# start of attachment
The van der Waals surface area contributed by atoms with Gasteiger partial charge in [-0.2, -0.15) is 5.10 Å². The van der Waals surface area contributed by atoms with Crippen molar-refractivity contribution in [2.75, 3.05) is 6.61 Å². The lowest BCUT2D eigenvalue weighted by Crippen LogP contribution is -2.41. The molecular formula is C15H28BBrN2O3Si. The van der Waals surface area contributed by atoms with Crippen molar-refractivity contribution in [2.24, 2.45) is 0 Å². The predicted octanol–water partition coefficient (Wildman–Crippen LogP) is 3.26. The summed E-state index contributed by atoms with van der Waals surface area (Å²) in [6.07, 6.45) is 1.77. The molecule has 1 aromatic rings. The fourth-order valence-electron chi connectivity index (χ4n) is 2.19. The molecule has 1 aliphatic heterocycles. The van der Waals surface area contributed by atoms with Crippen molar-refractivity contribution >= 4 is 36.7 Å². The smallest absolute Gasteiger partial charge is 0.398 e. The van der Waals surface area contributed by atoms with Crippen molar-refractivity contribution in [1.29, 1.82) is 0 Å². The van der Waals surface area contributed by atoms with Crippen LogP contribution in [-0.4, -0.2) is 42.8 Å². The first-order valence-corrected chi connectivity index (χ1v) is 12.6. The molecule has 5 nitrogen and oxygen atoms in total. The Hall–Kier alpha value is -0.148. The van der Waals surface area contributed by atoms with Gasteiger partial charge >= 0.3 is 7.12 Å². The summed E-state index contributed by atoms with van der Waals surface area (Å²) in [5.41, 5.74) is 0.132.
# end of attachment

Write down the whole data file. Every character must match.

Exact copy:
The van der Waals surface area contributed by atoms with Gasteiger partial charge in [-0.2, -0.15) is 5.10 Å². The van der Waals surface area contributed by atoms with Crippen molar-refractivity contribution in [2.75, 3.05) is 6.61 Å². The lowest BCUT2D eigenvalue weighted by Crippen LogP contribution is -2.41. The molecular formula is C15H28BBrN2O3Si. The van der Waals surface area contributed by atoms with Crippen molar-refractivity contribution in [2.24, 2.45) is 0 Å². The predicted octanol–water partition coefficient (Wildman–Crippen LogP) is 3.26. The summed E-state index contributed by atoms with van der Waals surface area (Å²) in [6.07, 6.45) is 1.77. The molecule has 1 aromatic rings. The fourth-order valence-electron chi connectivity index (χ4n) is 2.19. The molecule has 1 aliphatic heterocycles. The van der Waals surface area contributed by atoms with Crippen molar-refractivity contribution >= 4 is 36.7 Å². The smallest absolute Gasteiger partial charge is 0.398 e. The van der Waals surface area contributed by atoms with Crippen molar-refractivity contribution in [1.29, 1.82) is 0 Å². The van der Waals surface area contributed by atoms with Crippen LogP contribution in [-0.4, -0.2) is 42.8 Å². The first-order valence-corrected chi connectivity index (χ1v) is 12.6. The molecule has 5 nitrogen and oxygen atoms in total. The Hall–Kier alpha value is -0.148. The van der Waals surface area contributed by atoms with Gasteiger partial charge >= 0.3 is 7.12 Å². The summed E-state index contributed by atoms with van der Waals surface area (Å²) in [5.41, 5.74) is 0.132.